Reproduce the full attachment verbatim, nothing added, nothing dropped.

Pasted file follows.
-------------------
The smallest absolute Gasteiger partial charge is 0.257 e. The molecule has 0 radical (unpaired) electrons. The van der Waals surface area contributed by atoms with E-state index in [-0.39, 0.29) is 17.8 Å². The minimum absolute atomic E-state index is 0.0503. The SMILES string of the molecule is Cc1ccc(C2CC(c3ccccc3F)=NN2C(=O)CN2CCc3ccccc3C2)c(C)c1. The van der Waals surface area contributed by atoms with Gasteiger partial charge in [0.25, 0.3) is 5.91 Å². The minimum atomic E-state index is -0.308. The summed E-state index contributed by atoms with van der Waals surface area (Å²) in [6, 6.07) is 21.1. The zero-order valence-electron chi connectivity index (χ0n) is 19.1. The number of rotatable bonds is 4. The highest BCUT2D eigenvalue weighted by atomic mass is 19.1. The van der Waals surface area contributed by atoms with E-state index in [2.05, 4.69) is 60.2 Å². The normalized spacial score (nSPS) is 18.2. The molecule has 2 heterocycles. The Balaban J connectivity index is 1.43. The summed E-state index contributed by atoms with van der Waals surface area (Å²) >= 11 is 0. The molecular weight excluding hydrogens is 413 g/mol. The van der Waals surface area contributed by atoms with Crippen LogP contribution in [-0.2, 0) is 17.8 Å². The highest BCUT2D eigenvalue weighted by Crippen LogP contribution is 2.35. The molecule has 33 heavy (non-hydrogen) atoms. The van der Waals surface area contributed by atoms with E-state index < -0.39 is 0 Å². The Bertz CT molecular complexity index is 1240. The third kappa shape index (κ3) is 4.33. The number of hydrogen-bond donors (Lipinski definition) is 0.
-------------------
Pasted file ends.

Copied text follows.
The smallest absolute Gasteiger partial charge is 0.257 e. The molecule has 0 radical (unpaired) electrons. The van der Waals surface area contributed by atoms with E-state index in [-0.39, 0.29) is 17.8 Å². The minimum absolute atomic E-state index is 0.0503. The SMILES string of the molecule is Cc1ccc(C2CC(c3ccccc3F)=NN2C(=O)CN2CCc3ccccc3C2)c(C)c1. The van der Waals surface area contributed by atoms with Gasteiger partial charge in [0.25, 0.3) is 5.91 Å². The minimum atomic E-state index is -0.308. The summed E-state index contributed by atoms with van der Waals surface area (Å²) in [6, 6.07) is 21.1. The zero-order valence-electron chi connectivity index (χ0n) is 19.1. The number of rotatable bonds is 4. The highest BCUT2D eigenvalue weighted by atomic mass is 19.1. The van der Waals surface area contributed by atoms with E-state index in [2.05, 4.69) is 60.2 Å². The normalized spacial score (nSPS) is 18.2. The molecule has 2 heterocycles. The Balaban J connectivity index is 1.43. The summed E-state index contributed by atoms with van der Waals surface area (Å²) >= 11 is 0. The molecular weight excluding hydrogens is 413 g/mol. The van der Waals surface area contributed by atoms with Crippen LogP contribution in [-0.2, 0) is 17.8 Å². The highest BCUT2D eigenvalue weighted by Crippen LogP contribution is 2.35. The molecule has 33 heavy (non-hydrogen) atoms. The van der Waals surface area contributed by atoms with E-state index < -0.39 is 0 Å². The Bertz CT molecular complexity index is 1240. The third kappa shape index (κ3) is 4.33. The number of hydrogen-bond donors (Lipinski definition) is 0.